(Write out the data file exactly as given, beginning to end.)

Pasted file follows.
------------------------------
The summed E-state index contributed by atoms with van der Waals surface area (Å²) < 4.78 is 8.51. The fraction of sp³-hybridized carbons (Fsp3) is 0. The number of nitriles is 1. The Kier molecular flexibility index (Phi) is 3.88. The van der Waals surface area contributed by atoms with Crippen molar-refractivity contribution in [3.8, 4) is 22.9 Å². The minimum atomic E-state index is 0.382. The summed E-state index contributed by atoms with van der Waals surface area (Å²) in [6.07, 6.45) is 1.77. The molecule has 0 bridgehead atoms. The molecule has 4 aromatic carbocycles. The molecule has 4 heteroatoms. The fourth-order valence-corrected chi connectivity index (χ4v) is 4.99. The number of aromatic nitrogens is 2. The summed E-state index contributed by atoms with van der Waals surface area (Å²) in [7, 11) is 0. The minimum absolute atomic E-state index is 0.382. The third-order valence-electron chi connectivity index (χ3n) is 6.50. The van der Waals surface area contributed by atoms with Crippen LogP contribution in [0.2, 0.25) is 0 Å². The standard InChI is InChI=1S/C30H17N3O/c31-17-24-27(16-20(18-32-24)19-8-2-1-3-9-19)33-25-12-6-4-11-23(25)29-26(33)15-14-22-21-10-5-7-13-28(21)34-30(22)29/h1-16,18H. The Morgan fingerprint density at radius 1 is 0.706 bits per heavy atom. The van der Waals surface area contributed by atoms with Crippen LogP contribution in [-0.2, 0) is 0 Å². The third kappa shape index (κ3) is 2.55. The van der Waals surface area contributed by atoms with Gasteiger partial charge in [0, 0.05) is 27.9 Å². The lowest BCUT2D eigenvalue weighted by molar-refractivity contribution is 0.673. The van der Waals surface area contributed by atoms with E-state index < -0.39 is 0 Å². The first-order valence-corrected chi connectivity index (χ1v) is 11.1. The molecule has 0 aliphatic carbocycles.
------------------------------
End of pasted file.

The summed E-state index contributed by atoms with van der Waals surface area (Å²) < 4.78 is 8.51. The fraction of sp³-hybridized carbons (Fsp3) is 0. The number of nitriles is 1. The Kier molecular flexibility index (Phi) is 3.88. The van der Waals surface area contributed by atoms with Crippen molar-refractivity contribution in [3.8, 4) is 22.9 Å². The minimum atomic E-state index is 0.382. The summed E-state index contributed by atoms with van der Waals surface area (Å²) in [6.07, 6.45) is 1.77. The molecule has 0 bridgehead atoms. The molecule has 4 aromatic carbocycles. The molecule has 4 heteroatoms. The fourth-order valence-corrected chi connectivity index (χ4v) is 4.99. The number of aromatic nitrogens is 2. The summed E-state index contributed by atoms with van der Waals surface area (Å²) in [7, 11) is 0. The minimum absolute atomic E-state index is 0.382. The third-order valence-electron chi connectivity index (χ3n) is 6.50. The van der Waals surface area contributed by atoms with Crippen LogP contribution in [0.2, 0.25) is 0 Å². The standard InChI is InChI=1S/C30H17N3O/c31-17-24-27(16-20(18-32-24)19-8-2-1-3-9-19)33-25-12-6-4-11-23(25)29-26(33)15-14-22-21-10-5-7-13-28(21)34-30(22)29/h1-16,18H. The Morgan fingerprint density at radius 1 is 0.706 bits per heavy atom. The van der Waals surface area contributed by atoms with Crippen LogP contribution in [-0.2, 0) is 0 Å². The third kappa shape index (κ3) is 2.55. The van der Waals surface area contributed by atoms with Gasteiger partial charge in [0, 0.05) is 27.9 Å². The lowest BCUT2D eigenvalue weighted by molar-refractivity contribution is 0.673. The van der Waals surface area contributed by atoms with E-state index < -0.39 is 0 Å². The first-order valence-corrected chi connectivity index (χ1v) is 11.1. The molecule has 0 aliphatic carbocycles.